WYAB - History


WYAB originally began as WAZF-FM in 1984 as a vacant allotment in the FCC's Table of Allotments, which is essentially a community-by-community listing of all radio station channels and classes within the United States and its territories. The initial allotment was for a 3,000 watt station to broadcast on 93.7 FM to serve Yazoo City. The allotment was created by a company known as Dri-Two, Inc. to serve as a "sister" FM station to the now silent WAZF 1230 AM, also licensed to Yazoo City. The vacant allotment sat without an actual broadcast station occupying its place from 1984 until 1995, when Mississippi College, license holder of WHJT 93.5 FM, petitioned the FCC to have the allotment removed from the Table. The college intended to upgrade the facilities of WHJT in nearby Clinton from 3,000 watts to 6,000 watts, something that could not have been accomplished with interference from a potential station on 93.7 FM in Yazoo City. After some public interest in the retaining the allotment at Yazoo City, the FCC developed an alternate solution that could accommodate all parties. The FCC moved the vacant allotment from 93.7 FM to 93.1 FM and granted the WHJT upgrade.

After making the frequency change in 1995, the FCC solicited interest from parties intent on building a radio station on 93.1 FM in Yazoo City. Although two parties expressed interest in the station during the frequency change stage (individual Clifton Thomas of Jackson and Dain Schult Radioactivity, Inc. of East Point, Georgia), a local third contender, Gordon ("Jerry") J. Lousteau, Jr., of WMGO 1370 AM in Canton was the only person that responded to the FCC's public notice, and therefore his WMGO Broadcasting Corporation was granted the license. He placed the station on the air in 1997 and it was known as WMGO-FM. The original studio was located at 1307 East Broadway Street in Yazoo City.

In April, 2003, the WMGO Broadcasting Corporation sold the station to SSR Communications, Inc., and to avoid confusion of the still operating WMGO 1370 AM in Canton, SSR changed the WMGO-FM call letters to WYAB, branding it "B93: Central Mississippi's Oldies Leader". Approximately one year later, SSR moved the WYAB air studio to the Cotton Exchange Plaza in Flora, a town approximately 22 miles (35 km) south of Yazoo City.

In January, 2005, WYAB's city of license was changed from Yazoo City to the town of Benton, a community approximately six miles east of Yazoo City. This change in city of license was necessary for WYAB to move its tower approximately ten miles south of its original location. Then, in December, 2005, WYAB began broadcast operations from its new tower site ten miles (16 km) south of Benton.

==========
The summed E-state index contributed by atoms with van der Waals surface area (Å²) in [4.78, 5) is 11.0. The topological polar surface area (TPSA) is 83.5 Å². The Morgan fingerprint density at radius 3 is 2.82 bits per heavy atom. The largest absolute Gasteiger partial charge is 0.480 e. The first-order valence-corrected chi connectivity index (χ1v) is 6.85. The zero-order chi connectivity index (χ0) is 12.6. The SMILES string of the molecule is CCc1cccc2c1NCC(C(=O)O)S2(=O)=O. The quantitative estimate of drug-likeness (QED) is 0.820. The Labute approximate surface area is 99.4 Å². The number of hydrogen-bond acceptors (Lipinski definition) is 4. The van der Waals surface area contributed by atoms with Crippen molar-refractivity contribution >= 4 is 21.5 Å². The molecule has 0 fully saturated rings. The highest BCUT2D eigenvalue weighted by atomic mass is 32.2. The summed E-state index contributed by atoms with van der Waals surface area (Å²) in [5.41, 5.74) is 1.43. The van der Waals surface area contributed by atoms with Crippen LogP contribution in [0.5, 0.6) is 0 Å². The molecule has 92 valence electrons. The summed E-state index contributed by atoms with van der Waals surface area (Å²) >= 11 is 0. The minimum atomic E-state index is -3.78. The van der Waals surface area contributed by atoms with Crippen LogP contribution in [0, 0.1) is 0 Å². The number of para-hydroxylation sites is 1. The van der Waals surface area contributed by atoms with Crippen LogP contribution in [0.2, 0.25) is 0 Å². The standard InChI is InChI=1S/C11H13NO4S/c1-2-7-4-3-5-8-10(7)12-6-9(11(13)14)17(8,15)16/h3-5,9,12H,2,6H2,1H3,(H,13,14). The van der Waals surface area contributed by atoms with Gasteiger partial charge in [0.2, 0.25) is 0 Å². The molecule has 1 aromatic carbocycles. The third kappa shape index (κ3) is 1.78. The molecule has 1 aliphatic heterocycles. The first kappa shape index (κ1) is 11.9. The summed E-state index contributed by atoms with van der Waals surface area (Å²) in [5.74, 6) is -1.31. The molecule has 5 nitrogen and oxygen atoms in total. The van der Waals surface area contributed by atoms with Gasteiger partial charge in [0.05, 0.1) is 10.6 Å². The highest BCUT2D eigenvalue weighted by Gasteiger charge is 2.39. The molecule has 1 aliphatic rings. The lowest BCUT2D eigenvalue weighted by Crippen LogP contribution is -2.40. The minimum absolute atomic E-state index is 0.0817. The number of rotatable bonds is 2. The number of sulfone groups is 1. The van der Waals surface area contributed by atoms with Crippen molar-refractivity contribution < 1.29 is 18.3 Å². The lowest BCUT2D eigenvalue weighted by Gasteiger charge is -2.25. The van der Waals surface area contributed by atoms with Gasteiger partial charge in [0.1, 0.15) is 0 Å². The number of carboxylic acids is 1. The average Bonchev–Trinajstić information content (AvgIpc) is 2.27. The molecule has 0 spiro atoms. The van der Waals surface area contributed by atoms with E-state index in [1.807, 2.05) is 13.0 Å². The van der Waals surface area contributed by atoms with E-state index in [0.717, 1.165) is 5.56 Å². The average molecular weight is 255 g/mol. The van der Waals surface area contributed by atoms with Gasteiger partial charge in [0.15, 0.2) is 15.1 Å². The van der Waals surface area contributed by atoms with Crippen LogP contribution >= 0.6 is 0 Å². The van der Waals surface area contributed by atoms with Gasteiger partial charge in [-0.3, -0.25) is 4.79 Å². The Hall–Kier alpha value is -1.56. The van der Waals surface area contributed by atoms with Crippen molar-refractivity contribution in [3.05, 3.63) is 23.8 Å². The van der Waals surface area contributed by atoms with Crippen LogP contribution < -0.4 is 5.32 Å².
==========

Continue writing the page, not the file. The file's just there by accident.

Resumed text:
In February, 2008, WYAB received approval from the FCC to change its broadcast frequency from 93.1 MHz to 103.9 MHz and (once again) relocate its tower closer to Flora, which is where the air studio is located. Concurrent with that action, the FCC allowed WYAB to change its community of license from Benton to Flora, marking the third different community of license that the station has had in its relative short history.

On August 28, 2008, WYAB began broadcasting from a tower site approximately five miles northeast of Flora. Concurrent with this latest tower move, WYAB migrated formats from oldies to talk radio. For a short time thereafter, WYAB had still retained some ties to its oldies music origins, as it aired a weekly three-hour long oldies show on an irregular schedule every weekend (most often dictated by its weekend sports schedule).

Just five months later, on January 24, 2009, WYAB moved again to a tower three miles (5 km) southeast of Flora, the fourth different broadcast facility for the station. At the same time, WYAB announced that it would become the new flagship radio station of the Mississippi Braves minor league baseball team.

On September 13, 2010, WYAB moved once again to a new 400-foot (120 m) tower in Hinds County, approximately six miles northwest of Jackson. Thus, from December, 2005 to September, 2010, the station had broadcast from five different antenna locations, moving approximately 26 miles (42 km) closer to Jackson (when compared to the original tower location) in the process.

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